8 February 2019
Landlords adapt investment strategies to confront new taxation laws and find higher yields
Landlord purchases fall by £5.2 billion in 3 years
In adapting to a new tax environment – landlords are buying fewer properties and spending less too.
The total value of homes bought by landlords has fallen considerably over the last few years. In H1 2018 landlords spent £12.1 billion purchasing rental properties, £5.2 billion – or 30% less – than in H1 2015, when the figure reached £17.3 billion in Great Britain.
As a result, the total value of homes purchased by landlords has reached the lowest level in five years, having peaked in H1 2016 at £21.2 billion, when second homeowners rushed to beat the 3% stamp duty surcharge which was introduced in April 2016. In London, landlords spent £3.5 billion purchasing rental homes in H1 2018, 40% less than in H1 2015 and 22% less than H1 2017 (table 1).
Table 1: Total value of homes purchased by landlords in Great Britain & London
The fall in the total value of landlord purchases has mainly been caused by the fall in the number of investors purchasing buy-to-let properties. But it’s also a consequence of landlords adapting to their new tax environment, and spending less on the properties they do buy, as they increasingly head further North. In H1 2018 landlords purchased 64,260 homes in Great Britain, down 13% year-on-year and 31% less than in H1 2015.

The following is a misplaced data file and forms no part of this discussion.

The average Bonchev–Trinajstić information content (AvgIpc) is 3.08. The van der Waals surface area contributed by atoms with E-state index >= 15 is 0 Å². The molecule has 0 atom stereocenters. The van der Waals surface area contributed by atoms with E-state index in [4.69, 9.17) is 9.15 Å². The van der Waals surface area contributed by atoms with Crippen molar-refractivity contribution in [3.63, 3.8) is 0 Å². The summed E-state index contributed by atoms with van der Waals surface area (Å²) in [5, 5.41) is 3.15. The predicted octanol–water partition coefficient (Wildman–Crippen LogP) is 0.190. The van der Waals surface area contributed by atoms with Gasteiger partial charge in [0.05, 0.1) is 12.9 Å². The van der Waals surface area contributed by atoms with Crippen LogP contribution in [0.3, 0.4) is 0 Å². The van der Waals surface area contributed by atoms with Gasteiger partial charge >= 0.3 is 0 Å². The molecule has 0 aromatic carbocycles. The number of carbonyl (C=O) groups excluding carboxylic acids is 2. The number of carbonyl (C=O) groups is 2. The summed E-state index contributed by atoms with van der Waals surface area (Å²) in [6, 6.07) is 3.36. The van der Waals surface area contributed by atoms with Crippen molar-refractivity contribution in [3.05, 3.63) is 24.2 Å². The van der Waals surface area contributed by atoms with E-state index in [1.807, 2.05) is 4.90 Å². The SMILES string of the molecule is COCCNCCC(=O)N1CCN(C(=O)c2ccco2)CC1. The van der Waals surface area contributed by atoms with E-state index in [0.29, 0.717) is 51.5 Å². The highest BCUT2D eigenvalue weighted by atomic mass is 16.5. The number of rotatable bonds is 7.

However, the average price of a home bought by a landlord fell to £174,580 this year – 7% less than in 2016 – despite average house prices rising over that period. This fall has been additionally fuelled by more landlords purchasing cheaper buy-to-let homes further North, in search of lower stamp duty bills and higher yields (table 2).
Table 2: Proportion of London Landlords purchasing properties elsewhere in the UK
This is 10% more than last year and over double the proportion in 2012. As a result, the average landlord based in London spends a quarter less on their buy-to-let property than they did in 2016.
This just goes to show that even though the taxation clampdown on landlords introduced in 2016 resulted in fewer landlord purchases, many landlords appear to be adapting their investment strategy to the new environments quite well.